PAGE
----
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PORT MORESBY, Papua New Guinea (September 13, 2000 - Post-Courier/PINA Nius Online)---Controversy has been sparked by Australian Environment Minister Senator Robert Hill's planned visit to major resource projects while in Papua New Guinea for Silver Jubilee of Independence celebrations.

The Australian High Commission confirmed that Senator Hill is a member of the official Australian delegation to join in the celebrations.

The Sydney-based NGO Mineral Policy Institute expressed concern about Senator Hill’s proposed visit to the Lihir gold project and Highlands Pacific’s planned Ramu nickel/cobalt project.

Mineral Policy Institute spokeswoman Nina Lansbury raised concern over the toxicity of waste material and its impact on the fisheries at Astrolabe Bay in Madang, with expected discharge from the Ramu nickel/cobalt mine when it commences operation.

"NGO’s on both sides of the Coral Sea are calling on the Australian government and Highlands Pacific to not mislead the government of PNG and local people about the potential impacts of the Ramu mine project," said Ursula Rakova of the Environmental Law Center.

Ms. Lansbury said discharging tailings into the sea is becoming a popular option for the mining industry in the Asia Pacific region now that it is becoming increasingly difficult to convince governments to allow waste discharges in local rivers.

She said this practice is not being considered in Australia and the USA.

"We are concerned that Highlands Pacific Ltd., developer of the Ramu nickel and cobalt project, is using the environmental record of the Lihir gold mine to justify submarine tailings discharges at Astrolabe Bay," said Ms. Lansbury.

She said the Mineral Policy Institute had a satellite imagery of Lihir, which she claimed shows a plume of waste spreading out from the mine for several miles.

"This is the ‘normal’ impact at Lihir from waste dumping and submarine tailings discharge," she said. "If this happens in Astrolabe Bay, we fear coastal communities and the fishing industry would be devastated.

"The mine waste can accumulate in fish and humans, and it is known to be toxic.

"It is totally irresponsible to put this waste into the sea. There is no proof of the safety of dumping waste like this."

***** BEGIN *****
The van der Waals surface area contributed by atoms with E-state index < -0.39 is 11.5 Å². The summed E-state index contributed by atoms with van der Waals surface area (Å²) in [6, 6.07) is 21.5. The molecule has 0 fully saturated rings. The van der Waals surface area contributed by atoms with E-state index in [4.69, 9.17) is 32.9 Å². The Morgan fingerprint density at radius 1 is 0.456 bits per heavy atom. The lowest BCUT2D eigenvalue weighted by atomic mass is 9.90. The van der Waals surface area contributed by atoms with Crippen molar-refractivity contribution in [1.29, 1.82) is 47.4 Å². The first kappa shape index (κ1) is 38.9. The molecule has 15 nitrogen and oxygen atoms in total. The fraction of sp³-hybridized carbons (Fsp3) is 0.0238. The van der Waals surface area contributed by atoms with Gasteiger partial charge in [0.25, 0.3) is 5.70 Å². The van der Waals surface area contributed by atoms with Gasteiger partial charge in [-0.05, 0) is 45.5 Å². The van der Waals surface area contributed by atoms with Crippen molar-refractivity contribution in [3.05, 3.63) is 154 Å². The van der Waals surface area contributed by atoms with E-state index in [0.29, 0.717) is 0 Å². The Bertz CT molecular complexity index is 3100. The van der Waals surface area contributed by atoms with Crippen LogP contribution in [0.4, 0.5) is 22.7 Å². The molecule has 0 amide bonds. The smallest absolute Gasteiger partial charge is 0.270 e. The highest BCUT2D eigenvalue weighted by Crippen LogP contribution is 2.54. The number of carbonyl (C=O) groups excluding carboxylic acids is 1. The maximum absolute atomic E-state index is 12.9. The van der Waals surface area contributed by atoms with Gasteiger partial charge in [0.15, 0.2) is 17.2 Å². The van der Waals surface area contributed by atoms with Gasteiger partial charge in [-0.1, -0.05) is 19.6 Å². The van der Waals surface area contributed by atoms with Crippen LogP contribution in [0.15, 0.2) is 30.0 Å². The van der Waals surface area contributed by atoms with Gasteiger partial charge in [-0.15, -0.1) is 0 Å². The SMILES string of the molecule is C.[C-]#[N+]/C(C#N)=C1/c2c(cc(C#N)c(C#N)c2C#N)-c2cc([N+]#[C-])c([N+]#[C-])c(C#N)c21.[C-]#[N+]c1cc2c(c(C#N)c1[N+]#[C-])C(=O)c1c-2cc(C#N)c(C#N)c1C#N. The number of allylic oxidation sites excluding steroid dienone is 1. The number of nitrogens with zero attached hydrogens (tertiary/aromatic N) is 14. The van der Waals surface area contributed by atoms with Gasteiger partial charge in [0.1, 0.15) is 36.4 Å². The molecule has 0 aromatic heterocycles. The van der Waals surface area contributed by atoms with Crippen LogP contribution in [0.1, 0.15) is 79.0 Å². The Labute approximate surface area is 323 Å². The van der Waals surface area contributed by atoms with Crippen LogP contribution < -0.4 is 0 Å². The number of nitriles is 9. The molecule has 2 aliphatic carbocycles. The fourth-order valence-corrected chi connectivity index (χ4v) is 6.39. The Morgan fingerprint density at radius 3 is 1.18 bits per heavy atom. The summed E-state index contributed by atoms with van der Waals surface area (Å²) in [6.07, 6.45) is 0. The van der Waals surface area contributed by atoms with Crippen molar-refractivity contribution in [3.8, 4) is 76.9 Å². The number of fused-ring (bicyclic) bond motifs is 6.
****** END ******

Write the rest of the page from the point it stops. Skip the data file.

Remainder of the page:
Ms. Lansbury claimed Senator Hill is expected to give the Ramu project the "all clear" when visiting the project site.

Meanwhile, Highlands Pacific managing director Ian Holzberger confirmed that Senator Hill would visit the Ramu mine site.

However, he criticized the Mineral Policy Institute for comparing the Lihir and Ramu projects.

Mr. Holzberger said that "Ramu is nothing like Lihir and they are both very different projects."

He said Senator Hill’s visit to PNG is being organized by the Australian High Commission.

Both the Office of Environment and Conservation (OEC) and the Australian High Commission confirmed that Senator Hill is representing the Australian government at the independence celebrations.

Senator Hill is expected to visit the University of Technology in Lae and the Ramu nickel and cobalt project in Madang. He is expected to be accompanied by Environment and Conservation's Herowa Agiwa.

Senator Hill is also expected to attend the State Dinner on Friday and the main independence celebrations at the Sir John Guise Stadium on Saturday.

The Post-Courier was unable to get comments from representatives at the Lihir Gold Mine.

For additional reports from The Post-Courier, go to PACIFIC ISLANDS REPORT News/Information Links: Newspapers/The Post-Courier (Papua New Guinea).

Pacific Islands News Association (PINA) Website: 

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